The Rhythm Section Review
The Rhythm Section (2020) Film Review, a movie directed by Reed Morano, and starring Blake Lively, Jude Law, Sterling K. Brown, Richard Brake, Matilda Ziegler, Raza Jaffrey, Ivana Basic, Geoff Bell, Tawfeek Barhom, and Jack McEvoy.
For every wild thing that 2020 has thrown us, it’s good to know that there are still reliable constants. Like middle-of-the-road action movies, of which Reed Morano’s The Rhythm Section fits the bill. And yet, despite a narrative that’s off-key and a little flat, the film still offers an introspective look at the limits of revenge and the human cost of carrying it out. It’s Lo-fi Cinematic Beats to Ride Out the 2020 Hellscape to!
Three years after losing her family in a plane accident, Stephanie Patrick (Blake Lively) is still awash in her grief. She numbs herself with drugs and supports herself through prostitution, certain that her life no longer carries any significance.
Her gumption is given a jumpstart by the arrival of Proctor (Raza Jaffrey), an investigative journalist that believes her family’s deaths were part of a covered-up terrorist attack. Stephanie is eager to learn more but her lack of intuition blows Proctor’s cover, putting her on the run and essentially in charge of the investigation herself. She’s led to Proctor’s source, an off-the-grid ex-MI6 agent who only goes by “B” (Jude Law), of whom Stephanie asks for espionage training to track down the terrorists. B is resentful of her tendency for destruction, but reluctantly agrees.
Though she’s far from the ideal spy, Stephanie never backs down from her challenges. Soon afterward, she is traversing the globe and taking out the remnants of the terrorist cell. Things start to get messy, however, when an information dealer (Sterling K. Brown) enters the picture with superfluous assignments, which B implores Stephanie to take. She starts to question whether she’s fighting her own fight anymore, or if she’s just fulfilling a role in B’s grander scheme.
From a technical standpoint The Rhythm Section is polished as ever, but Morano and screenwriter Mark Burnell (who adapted his own novel) eschew actioner expectations of both protagonist competence and narrative cogency in lieu of a messy, anguishing rumination on revenge.
Stephanie goes through all the motions of underdog avenger – from radicalizing action to a training montage to triumphant comebacks after every major setback – but she never reaches that pinnacle of action heroine/hero infallibility. Every step of the way contains mistakes – some of which have bloody and fatal consequences. Her techniques, talent, and learned skills are not her driving force, but rather her headstrong pessimism bent on revenge and personal closure is. And yet, that can only propel her so far forward. Stephanie knows she’s not built for high-stakes espionage but she’s too bullheaded to manipulate her grief for anything else. Her instability is so great that at some point we stop expecting that she’ll succeed with each individual conflict and simply hope that she will.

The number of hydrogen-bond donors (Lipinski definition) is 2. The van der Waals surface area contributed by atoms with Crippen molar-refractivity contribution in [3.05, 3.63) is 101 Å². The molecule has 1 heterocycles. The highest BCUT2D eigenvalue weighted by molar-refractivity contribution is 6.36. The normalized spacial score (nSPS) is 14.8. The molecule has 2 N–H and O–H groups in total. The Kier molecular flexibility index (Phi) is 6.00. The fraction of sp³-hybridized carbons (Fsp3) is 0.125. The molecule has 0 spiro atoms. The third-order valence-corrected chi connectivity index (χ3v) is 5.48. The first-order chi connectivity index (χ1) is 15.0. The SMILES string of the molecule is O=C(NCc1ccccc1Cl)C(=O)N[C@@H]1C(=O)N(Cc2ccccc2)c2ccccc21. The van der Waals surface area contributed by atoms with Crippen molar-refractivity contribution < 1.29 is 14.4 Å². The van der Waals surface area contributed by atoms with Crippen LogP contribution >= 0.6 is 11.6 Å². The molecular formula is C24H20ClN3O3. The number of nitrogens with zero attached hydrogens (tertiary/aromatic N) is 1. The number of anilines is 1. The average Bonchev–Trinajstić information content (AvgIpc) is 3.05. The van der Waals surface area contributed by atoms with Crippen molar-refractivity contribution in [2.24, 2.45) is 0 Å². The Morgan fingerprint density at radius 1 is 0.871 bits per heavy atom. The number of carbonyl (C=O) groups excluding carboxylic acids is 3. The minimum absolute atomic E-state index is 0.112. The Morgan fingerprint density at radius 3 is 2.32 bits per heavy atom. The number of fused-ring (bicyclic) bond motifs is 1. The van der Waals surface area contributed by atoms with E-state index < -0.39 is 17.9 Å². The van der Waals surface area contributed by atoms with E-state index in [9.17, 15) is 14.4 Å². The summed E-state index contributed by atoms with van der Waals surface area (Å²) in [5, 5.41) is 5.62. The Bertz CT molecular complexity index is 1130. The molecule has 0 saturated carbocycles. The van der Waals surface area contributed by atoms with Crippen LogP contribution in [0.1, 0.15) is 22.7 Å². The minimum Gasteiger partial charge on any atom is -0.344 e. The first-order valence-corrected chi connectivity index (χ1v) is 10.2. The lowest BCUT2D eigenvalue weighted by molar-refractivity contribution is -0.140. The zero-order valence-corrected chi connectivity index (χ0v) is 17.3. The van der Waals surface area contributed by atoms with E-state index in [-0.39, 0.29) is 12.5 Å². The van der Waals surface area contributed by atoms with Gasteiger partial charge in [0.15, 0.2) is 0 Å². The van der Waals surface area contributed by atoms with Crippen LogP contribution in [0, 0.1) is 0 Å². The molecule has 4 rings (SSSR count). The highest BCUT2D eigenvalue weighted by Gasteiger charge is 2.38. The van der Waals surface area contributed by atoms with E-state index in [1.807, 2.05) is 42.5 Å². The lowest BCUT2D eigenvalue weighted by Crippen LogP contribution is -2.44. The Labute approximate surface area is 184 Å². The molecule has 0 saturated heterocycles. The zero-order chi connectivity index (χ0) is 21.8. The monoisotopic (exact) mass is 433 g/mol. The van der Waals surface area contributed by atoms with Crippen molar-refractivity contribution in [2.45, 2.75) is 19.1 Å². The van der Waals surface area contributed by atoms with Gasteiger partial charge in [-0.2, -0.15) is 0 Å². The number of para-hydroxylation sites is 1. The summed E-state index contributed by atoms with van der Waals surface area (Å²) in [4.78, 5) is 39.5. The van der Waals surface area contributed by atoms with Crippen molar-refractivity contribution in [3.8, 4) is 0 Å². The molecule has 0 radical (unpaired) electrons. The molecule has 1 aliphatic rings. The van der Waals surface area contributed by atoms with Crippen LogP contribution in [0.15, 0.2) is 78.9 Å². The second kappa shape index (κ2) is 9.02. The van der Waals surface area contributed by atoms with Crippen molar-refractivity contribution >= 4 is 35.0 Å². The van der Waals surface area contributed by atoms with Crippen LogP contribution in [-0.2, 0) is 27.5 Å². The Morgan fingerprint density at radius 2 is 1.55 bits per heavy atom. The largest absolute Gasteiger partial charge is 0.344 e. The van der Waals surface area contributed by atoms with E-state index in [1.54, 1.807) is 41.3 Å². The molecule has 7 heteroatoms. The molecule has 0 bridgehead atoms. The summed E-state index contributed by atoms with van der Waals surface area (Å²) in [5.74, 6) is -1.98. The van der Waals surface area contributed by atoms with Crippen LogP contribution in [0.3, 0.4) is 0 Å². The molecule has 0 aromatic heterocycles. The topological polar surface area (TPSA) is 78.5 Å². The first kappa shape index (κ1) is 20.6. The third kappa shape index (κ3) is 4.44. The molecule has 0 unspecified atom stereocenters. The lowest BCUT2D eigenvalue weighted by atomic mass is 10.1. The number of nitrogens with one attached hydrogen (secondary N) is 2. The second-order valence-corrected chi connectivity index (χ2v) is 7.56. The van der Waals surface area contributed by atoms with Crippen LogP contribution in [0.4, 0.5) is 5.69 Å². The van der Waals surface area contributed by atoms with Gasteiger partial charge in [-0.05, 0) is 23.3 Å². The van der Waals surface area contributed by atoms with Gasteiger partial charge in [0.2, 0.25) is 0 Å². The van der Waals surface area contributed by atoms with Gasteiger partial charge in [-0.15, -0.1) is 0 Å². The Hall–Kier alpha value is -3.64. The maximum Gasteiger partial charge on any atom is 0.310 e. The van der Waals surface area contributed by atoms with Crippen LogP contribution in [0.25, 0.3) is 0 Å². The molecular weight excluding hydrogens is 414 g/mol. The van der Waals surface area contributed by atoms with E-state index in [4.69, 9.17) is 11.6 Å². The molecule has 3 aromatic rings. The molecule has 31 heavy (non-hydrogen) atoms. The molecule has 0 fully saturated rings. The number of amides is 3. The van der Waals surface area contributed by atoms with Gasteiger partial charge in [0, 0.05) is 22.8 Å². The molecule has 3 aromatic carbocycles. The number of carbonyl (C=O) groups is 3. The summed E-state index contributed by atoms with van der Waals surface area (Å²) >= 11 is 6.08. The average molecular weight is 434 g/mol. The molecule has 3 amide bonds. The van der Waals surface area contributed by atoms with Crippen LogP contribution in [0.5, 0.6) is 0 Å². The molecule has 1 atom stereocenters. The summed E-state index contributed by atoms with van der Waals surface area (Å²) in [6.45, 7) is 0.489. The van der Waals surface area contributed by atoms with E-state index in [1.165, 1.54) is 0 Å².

Lively demonstrates this raw determination in one of her most physical performances since 2016’s The Shallows, showing us how Stephanie’s carefully-bottled rage allows her scuffed-up body and run-down soul to be pushed to its absolute limits (questionable British accent notwithstanding). Simultaneously, she emits moments of wide-eyed terror to parallel those of stoic fervor. Morano further emphasizes this dichotomy in her lingering takes on Stephanie’s trauma and ends up creating a refreshingly introspective thriller as a result. Saying that anything in a studio-produced action-thriller feels “real” might be a bit of a stretch, but that unexpected vulnerability still translates to emotional credibility through some weird cinematic equation.
The aforementioned technical aspects help accentuate Stephanie’s feelings of mental isolation, particularly with Sean Bobbitt’s wide-angle and handheld cinematography increasing both the emptiness and anxiety of her situation, respectively. And let’s not forget that incredible second-act car chase, which is seamlessly crafted by Bobbitt and editor Joan Sobel to propel Stephanie’s errancy to nerve-wracking heights.
The lack of The Rhythm Section’s narrative cognizance can be somewhat explained away, as what we’ve established as Stephanie’s lack of foreknowledge of this highly politicized world manifests itself in the jumbled and rushed delivery of all this information. It’s tolerable to a degree, even though that still feels like a half-hearted rationale for the film’s rough writing. It makes what’s ostensibly a cut-and-dry revenge mystery too convoluted for its own good. The big reveals are ironically pretty predictable, too, which speaks to the limits of which genre convention and formula have been reworked here. Not to mention that – despite the unending xenophobia which spews from 2020 America on the daily – the film’s undercurrents of War on Terror-era Islamophobia as the unquestioned backdrop is rather old hat, as are some of its racial optics as well.
The Rhythm Section won’t be anything you haven’t heard before, but as a remix of genre trends into a character piece it’s a tolerable jam sesh. A good background tune, but nothing to blow your speakers out for.
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